We also used one-way ANOVA to compare the performance on the EOC-MCQ examination for students in each of the three groups during the Cardiovascular-Respiratory course. We then employed multiple linear regression to evaluate the impact of content and process expertise on learning outcomes. The dependent variable was score on the EOC-MCQ, and independent variables were the group to which each student was assigned and mean score for each student on the EOC-MCQ examination for courses 1 and 2. We used both SPSS version 16.0 and STATA 8.0 for our statistical analyses.
One hundred and fifty one students completed the Cardiovascular-Respiratory course, of which 68 were randomized to content expert groups, 41 to process expert groups, and 42 to the groups taught by both content and process experts. Throughout the course, the 11 Master Teachers and 60 content experts were randomly assigned to teach sessions within their small group type. No group had the same preceptor more than 3 times over the entire course.
Teaching evaluations for process and content experts
Listened to learners
Encouraged learners to participate actively in discussion
Expressed respect for learners
Encouraged learners to bring up problems
Called attention to time
Effectively dealt with disruptive students
Stated goals/objectives of the session clearly and concisely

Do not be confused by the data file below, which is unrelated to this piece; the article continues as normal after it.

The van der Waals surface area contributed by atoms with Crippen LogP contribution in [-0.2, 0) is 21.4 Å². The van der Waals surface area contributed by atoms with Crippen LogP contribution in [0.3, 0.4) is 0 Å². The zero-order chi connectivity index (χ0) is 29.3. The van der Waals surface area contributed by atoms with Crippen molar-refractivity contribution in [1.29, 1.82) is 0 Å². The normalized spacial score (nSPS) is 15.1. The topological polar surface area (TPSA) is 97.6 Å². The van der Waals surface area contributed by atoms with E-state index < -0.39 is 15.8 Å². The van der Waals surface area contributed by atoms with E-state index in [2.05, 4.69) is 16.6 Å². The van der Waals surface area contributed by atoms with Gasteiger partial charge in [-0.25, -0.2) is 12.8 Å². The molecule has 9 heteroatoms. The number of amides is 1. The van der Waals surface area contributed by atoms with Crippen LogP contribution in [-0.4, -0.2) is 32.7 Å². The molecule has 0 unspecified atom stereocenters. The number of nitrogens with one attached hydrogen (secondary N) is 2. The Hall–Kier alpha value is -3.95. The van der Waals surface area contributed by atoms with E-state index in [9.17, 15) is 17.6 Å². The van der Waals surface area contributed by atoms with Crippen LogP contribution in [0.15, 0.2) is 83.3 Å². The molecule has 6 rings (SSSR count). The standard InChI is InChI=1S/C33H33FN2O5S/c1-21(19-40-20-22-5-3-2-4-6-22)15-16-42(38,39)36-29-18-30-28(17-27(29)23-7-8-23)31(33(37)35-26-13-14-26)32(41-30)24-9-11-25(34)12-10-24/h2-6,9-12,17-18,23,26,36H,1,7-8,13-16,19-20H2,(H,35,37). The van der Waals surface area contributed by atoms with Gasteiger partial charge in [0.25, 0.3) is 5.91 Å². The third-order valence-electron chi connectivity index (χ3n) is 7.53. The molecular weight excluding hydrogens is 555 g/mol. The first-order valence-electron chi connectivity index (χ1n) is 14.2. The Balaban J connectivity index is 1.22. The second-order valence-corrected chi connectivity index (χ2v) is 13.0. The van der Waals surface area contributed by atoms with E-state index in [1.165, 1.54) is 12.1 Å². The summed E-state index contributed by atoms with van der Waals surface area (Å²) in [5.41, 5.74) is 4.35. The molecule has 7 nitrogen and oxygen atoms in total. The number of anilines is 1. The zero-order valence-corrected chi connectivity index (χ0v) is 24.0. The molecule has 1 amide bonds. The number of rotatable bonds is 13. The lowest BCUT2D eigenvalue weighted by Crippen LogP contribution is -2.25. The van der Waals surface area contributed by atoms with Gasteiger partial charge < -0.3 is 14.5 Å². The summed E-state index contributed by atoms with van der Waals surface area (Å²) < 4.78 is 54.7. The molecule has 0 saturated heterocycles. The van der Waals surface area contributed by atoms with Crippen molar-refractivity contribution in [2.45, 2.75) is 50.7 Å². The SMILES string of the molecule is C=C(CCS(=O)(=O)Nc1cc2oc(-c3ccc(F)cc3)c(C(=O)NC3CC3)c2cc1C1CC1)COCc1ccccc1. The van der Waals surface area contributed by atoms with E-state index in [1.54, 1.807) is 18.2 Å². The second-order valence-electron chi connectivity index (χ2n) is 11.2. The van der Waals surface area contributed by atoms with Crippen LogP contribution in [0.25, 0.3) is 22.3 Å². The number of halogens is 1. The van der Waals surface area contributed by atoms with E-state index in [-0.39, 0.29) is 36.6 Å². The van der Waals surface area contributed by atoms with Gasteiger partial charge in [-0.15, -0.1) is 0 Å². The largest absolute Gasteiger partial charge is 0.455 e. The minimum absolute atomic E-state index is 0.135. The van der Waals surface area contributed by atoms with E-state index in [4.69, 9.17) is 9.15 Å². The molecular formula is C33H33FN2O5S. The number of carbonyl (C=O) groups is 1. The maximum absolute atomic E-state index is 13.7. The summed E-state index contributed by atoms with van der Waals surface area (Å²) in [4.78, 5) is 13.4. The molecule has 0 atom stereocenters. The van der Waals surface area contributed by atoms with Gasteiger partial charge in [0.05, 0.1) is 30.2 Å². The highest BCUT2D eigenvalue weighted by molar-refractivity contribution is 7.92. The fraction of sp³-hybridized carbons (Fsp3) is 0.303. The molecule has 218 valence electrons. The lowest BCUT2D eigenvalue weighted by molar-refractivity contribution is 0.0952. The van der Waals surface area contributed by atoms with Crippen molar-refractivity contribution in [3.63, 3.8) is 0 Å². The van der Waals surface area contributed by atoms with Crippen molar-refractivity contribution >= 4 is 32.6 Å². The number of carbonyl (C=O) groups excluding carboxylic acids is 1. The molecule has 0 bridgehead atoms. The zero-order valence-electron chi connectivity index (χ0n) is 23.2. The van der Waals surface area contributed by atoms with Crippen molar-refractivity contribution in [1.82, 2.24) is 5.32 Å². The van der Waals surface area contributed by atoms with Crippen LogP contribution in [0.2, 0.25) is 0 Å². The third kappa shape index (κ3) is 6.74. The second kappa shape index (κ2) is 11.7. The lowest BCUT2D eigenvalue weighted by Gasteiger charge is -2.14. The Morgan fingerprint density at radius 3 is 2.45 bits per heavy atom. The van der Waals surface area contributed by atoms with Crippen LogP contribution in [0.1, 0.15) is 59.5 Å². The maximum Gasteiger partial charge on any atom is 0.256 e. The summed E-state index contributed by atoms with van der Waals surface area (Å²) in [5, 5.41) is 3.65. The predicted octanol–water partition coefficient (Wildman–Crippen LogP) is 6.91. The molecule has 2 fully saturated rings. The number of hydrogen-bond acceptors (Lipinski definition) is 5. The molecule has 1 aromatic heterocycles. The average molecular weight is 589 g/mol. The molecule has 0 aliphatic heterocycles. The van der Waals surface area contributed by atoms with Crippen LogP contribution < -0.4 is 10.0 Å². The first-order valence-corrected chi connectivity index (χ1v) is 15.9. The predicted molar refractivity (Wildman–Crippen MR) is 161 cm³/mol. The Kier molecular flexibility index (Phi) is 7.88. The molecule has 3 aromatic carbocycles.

Stated relevance of goals/objectives to learners
Repeated goals and objectives periodically
Used whiteboard or other visual aids
Referred to relevant schemes for clinical presentations
Provided ample opportunity for students to ask questions
Helped students draw connections between the clinical presentation and relevant science/physiology/anatomy
Overall, this preceptor was an effective small group facilitator
There was no difference in prior academic performance for students in each of the small group types. The mean scores (±SD) for the EOC-MCQ examinations for the first two courses of the first year curriculum were 76.6% (6.9), 78.1% (6.9) and 77.6% (7.1), for the content expert, content and process expert and the process expert groups, respectively (p = .71).
For the Cardiovascular-Respiratory EOC-MCQ examination, Cronbach's alpha was 0.78 and mean score for the entire class was 77.6% (8.4). The mean scores were 76.1% (8.1), 78.2% (7.8) and 79.5% (9.2) for the content expert, content and process expert and the process expert groups, respectively (p = .11).